Geminids Meteor Shower Reaches It Peak Between December 13th and 14th

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Together with the Perseids, the Geminids meteor shower is the biggest star shooting event of the year. This astronomical phenomenon occurs when small particles of dust from comet fragments, or asteroids, collide with the atmosphere of our planet. This year, the best times to witness Geminids will coincide with the nights of Thursday, December 13th, and Friday, December 14th, although they can be observed between December 4th and December 17th.

The point in the sky where the meteors seem to be “born,” as their radiant is the constellation of the Gemini, located near Orion. The moon, which is crescent, will cease to be visible at midnight, allowing stargazers to enjoy the spectacle. Thus, an observer will be able to see a meteor every two minutes on average if it is located in a dark place, without light pollution.

Geminids are a meteor shower that can be seen from both hemispheres. In the Northern Hemisphere, the activity will be more significant, because the radiant will be higher on the horizon. Although from the southern skies you will also be able to observe a large number of meteors. It is advisable to lie down, fix your gaze on an area of the sky and maintain it, at least, for a few minutes to be able to appreciate the meteor shower.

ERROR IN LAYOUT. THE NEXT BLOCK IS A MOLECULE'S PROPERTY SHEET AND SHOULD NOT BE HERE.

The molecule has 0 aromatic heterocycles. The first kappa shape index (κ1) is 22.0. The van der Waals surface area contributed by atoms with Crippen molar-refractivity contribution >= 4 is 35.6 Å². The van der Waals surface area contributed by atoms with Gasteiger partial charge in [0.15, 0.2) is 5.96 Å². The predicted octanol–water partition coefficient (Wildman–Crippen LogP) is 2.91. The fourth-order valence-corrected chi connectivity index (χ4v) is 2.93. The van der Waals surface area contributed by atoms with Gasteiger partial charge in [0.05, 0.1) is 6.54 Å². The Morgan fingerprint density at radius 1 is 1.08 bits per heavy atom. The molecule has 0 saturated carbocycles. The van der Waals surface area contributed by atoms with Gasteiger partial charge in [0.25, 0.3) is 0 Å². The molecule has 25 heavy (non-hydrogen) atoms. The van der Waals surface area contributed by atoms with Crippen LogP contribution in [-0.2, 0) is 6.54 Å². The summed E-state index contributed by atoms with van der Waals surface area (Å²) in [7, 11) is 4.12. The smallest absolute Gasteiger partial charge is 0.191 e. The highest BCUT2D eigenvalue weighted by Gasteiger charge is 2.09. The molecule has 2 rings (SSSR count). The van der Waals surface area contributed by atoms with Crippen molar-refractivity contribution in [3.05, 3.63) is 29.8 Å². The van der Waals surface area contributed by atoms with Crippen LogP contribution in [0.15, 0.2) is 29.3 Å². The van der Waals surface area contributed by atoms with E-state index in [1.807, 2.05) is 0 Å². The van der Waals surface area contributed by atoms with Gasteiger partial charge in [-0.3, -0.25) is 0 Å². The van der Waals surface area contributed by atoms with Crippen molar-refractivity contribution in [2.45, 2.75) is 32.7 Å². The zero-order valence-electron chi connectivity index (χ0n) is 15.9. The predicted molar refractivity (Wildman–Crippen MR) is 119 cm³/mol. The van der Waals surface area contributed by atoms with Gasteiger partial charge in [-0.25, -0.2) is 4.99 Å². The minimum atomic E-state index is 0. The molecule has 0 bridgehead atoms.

Geminids Meteor Shower Reaches It Peak Between December 13th and 14th

The annual meteor shower of the Geminids reaches its peak on the night of between December 13th and December 14th This year, the astronomical phenomenon will benefit from the darkness provided by the new Moon on December 14th. The frequency of meteors in the sky is expected to be one per minute under optimal observation conditions.

Geminids are active every December when the Earth passes through a massive trail of dusty debris thrown by a strange, rocky object called 3200 Phaeton. The debris burnt when the space rock meets the Earth’s atmosphere is causing a burst of “shooting stars.” The less artificial lighting there is in the observation area and the clearer the sky, the better are the conditions to see the event.

Vadim Ioan Caraiman

Vadim is a passionate writer on various topics but especially on stuff related to health, technology, and science. Therefore, for Great Lakes Ledger, Vadim will cover health and Sci&Tech news.